UEFA Super Cup offers new element to impossible comparison between Guardiola and Cruyff’s Barcelona teams

Barcelona are preparing for what could be a historical game for the club on Friday night as they face Porto in the UEFA Super Cup. This particular game offers Josep Guardiola’s side the opportunity to truly stake a claim as being greater than the team that inspired them so: Johan Cruyff’s Dream Team.

Historical impact in the game is as unquantifiable as it is fascinating when drawing comparisons between teams past and present, both feeding and clipping debate. With Barcelona, recent discussion has centred on two versions of L’equip Blaugrana – Cruyff’s from of the late 1980s into the mid-1990s, and Guardiola’s from 2008 to the present day. Intriguingly though, a quantifiable element has come into play.

The controversial conclusion to the 2011-12 season opening Supercopa de Espana overshadowed an important landmark for the club and its current Coach. The victory saw Guardiola equal Cruyff’s club-record tally of 11 trophies, and now having drawn alongside his mentor and former Coach, Friday night could see Guardiola move ahead as the most successful Coach in the history of the club.

Naturally, people have different perceptions as to how to measure success but if looking for a quantifiable measure, then the UEFA Super Cup provides evidence to stake the claim that this is the best team in the history of Barcelona, both in terms of what they represent on the pitch in playing style, and what they have achieved through titles won. Add to that the timescales of such achievements – Guardiola equalling Cruyff’s trophy haul in half-the-time – and the comparison leans heavily in favour of the current incarnation of the Blaugrana.

To only look to quantifiable methods when facing the teams against each other though would be to ignore the ethos of the club itself. Barcelona pride themselves on being ‘more than a club’ and their style has developed through years of growing according not just to an attitude but also a tactical blueprint.

That tactical blueprint in question was introduced by Rinus Michels and embodied by Cruyff as he asserted himself as an icon for the Catalan faithful. Michels coached Cruyff the player at Ajax, Barcelona and at the 1974 World Cup with the Netherlands.

Their work together, and Cruyff’s continuation into his own coaching career centred on a 4-3-3 tactic that encouraged tactical interchange between players, gave birth to Total Football, and the sense that players should be confident of playing anywhere they were required to.

There have been occasional detours in the tactical history of the club but Frank Rijkaard’s utilisation of the tactical cultural template that had been instilled in players throughout the ranks of the club ensured that the formation would continue to form part of what is generally perceived as the most beautiful and entertaining playing style in European football. The fact that the Spanish national team have adopted a similar setup shows the cultural power of the club and it is here that the argument in support of Cruyff’s team stands at its tallest.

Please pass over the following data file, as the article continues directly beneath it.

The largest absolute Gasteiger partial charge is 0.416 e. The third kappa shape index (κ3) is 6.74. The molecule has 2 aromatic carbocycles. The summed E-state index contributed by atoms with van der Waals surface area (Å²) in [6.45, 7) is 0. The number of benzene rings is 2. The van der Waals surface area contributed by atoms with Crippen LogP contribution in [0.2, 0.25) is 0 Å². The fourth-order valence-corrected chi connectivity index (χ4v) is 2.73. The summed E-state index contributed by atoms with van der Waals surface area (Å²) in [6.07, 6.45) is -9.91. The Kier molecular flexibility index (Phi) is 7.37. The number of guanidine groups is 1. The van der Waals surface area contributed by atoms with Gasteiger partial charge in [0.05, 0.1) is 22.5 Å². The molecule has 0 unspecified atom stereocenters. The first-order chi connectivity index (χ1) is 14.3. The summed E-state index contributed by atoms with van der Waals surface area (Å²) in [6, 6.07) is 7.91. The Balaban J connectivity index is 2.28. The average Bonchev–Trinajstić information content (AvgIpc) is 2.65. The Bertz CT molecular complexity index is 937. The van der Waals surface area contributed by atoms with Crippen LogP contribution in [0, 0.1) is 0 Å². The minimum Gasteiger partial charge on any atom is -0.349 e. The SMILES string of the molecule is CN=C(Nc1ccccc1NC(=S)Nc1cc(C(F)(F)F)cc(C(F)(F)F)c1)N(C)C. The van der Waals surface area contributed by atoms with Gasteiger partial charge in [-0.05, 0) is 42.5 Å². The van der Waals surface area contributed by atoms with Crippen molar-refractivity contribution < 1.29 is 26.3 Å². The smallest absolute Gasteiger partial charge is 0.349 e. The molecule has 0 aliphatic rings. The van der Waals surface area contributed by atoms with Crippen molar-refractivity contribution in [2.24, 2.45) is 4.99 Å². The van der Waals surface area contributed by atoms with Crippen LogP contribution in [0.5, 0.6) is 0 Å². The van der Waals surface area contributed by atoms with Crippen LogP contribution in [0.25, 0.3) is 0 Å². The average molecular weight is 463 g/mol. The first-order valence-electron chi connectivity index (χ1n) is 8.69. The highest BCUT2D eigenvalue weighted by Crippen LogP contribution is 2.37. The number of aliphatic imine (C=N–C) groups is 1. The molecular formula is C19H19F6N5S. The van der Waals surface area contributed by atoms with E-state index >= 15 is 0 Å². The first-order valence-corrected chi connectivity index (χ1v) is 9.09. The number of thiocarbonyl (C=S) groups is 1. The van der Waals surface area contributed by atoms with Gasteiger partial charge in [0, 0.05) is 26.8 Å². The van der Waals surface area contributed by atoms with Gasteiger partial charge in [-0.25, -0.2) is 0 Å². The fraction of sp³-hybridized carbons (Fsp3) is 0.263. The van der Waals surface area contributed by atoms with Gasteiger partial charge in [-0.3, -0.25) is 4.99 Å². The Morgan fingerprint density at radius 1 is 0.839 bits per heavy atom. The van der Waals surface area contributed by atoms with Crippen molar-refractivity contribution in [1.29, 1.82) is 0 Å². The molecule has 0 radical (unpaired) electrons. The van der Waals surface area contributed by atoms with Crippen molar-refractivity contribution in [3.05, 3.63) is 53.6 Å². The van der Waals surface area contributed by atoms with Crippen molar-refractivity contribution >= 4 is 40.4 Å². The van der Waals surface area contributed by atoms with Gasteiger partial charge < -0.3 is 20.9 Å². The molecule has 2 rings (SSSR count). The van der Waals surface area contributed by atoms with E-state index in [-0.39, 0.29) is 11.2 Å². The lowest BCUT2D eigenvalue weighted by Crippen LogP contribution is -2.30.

The tactics of Michels that were developed and enveloped by Cruyff now find themselves used by the current Coach. Guardiola was a part of Cruyff’s Dream Team and as a player and as a Coach is steeped in the unwritten code of playing ethics that exists at the Camp Nou.

Interestingly, as Guardiola approaches overtaking Cruyff in terms of success, it is with Cruyff’s legacy, tactics and inspiration he continues to draw upon. Indeed, even as Cesc Fabregas’ arrival threatens a move away from the 4-3-3 into a diamond midfield 3-4-3, the club’s Joan Gamper win over Napoli saw Fabregas take up a false No 9 position in attack, as the team maintained its traditional shape.

Fabregas’ apparent comfort in the switch mirrors that of Javier Mascherano, who will find himself as often at centre-back as defensive midfield, whilst both mirror Michels and Cruyff’s philosophy that has become Guardiola’s – who plays where matters not as much as maintaining the collective sense of fluidity and shape.

Opinions vary as to which of these two teams is the greatest at implementing this approach. One man who played a vital role in Cruyff’s Dream Team and now faces Guardiola’s as a Coach is Michael Laudrup who perhaps best sums up the most common opinion on the matter: “This Barca and Rijkaard’s are better than the one from my era – they have more individual resources. Pep’s team is the best one of all; even without the ball they pressure all the time and they have Villa, Messi, Pedro, Xavi, Iniesta and Alves. The Dream Team will always have one thing they haven’t got, though – we came before them.”

Victory on Friday night at the Stade Louis III would only add further strength to the claims that this Barcelona side is the greatest team of all time. Guardiola is a modest man but the team he coaches is firmly up there in the pantheon of the greatest collectives to have graced the sport. The debate over whether it is the absolute best or not can only continue, but should the UEFA Super Cup be lifted by Barcelona, quantifiably Guardiola’s men are the best to call the Camp Nou home. Even if they weren’t the first to do so.

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